While many might argue that by not backing O’Neill, Randy Learner only has himself to blame for Villa’s current predicament and that the Bent signing is a panic response, you also can’t help wondering if the money was there all along but just wasn’t quite enough for O’Neill. His resignation has echoes of that of his spiritual father Brian Clough from
in 1973. Derby County
Whatsmore, Harry Redknapp’s success getting Tottenham into the Champions League at the second time of asking and their bold and gung-ho progress in the competition this season provides stark contrast with O’Neill’s time at Villa.
In four seasons he achieved three consecutive sixth-place finishes on a net outlay on players of about £80m, an annual wage bill of some £71m which, in the 2008/09 season was some £10m higher than Spurs' despite a significantly smaller revenue (£84.2m to £113m).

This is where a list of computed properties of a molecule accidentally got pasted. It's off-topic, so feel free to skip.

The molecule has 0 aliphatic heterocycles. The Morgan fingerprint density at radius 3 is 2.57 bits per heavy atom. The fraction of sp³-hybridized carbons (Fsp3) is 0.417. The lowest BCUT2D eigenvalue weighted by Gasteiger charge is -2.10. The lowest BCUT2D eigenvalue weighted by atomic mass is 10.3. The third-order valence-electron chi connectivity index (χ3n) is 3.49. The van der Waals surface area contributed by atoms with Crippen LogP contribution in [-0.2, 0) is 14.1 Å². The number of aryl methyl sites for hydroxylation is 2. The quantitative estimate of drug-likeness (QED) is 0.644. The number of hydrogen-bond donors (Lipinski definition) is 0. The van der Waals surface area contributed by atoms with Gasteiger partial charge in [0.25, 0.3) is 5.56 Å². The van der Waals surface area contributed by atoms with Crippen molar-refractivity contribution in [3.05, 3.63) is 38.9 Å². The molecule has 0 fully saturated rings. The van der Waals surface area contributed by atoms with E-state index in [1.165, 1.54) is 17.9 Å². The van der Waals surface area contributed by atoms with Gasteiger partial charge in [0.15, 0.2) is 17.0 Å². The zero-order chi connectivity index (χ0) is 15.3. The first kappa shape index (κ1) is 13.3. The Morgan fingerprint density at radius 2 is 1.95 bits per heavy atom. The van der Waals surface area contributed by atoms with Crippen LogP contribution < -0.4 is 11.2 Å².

It’s hard to argue O’Neill had no backing and perhaps instead he had simply taken the club as far as he was able.
He could reasonably point to the Villains’ problems this season as evidence that he must have been doing something right, but whereas he was a strong contender for the Manchester United job just a few short years ago he is unlikely to top Old Trafford’s shortlist today, if he were to make it at all (and anyway Sir Alex has no plans for retirement in the foreseeable).
Other avenues have also been blocked off. O’Neill made his interest in the Liverpool hot seat clear around the time of Roy Hodgson’s departure but the door at Anfield seems to have been closed as he doesn’t fit the Fenway Sports group’s long-term vision.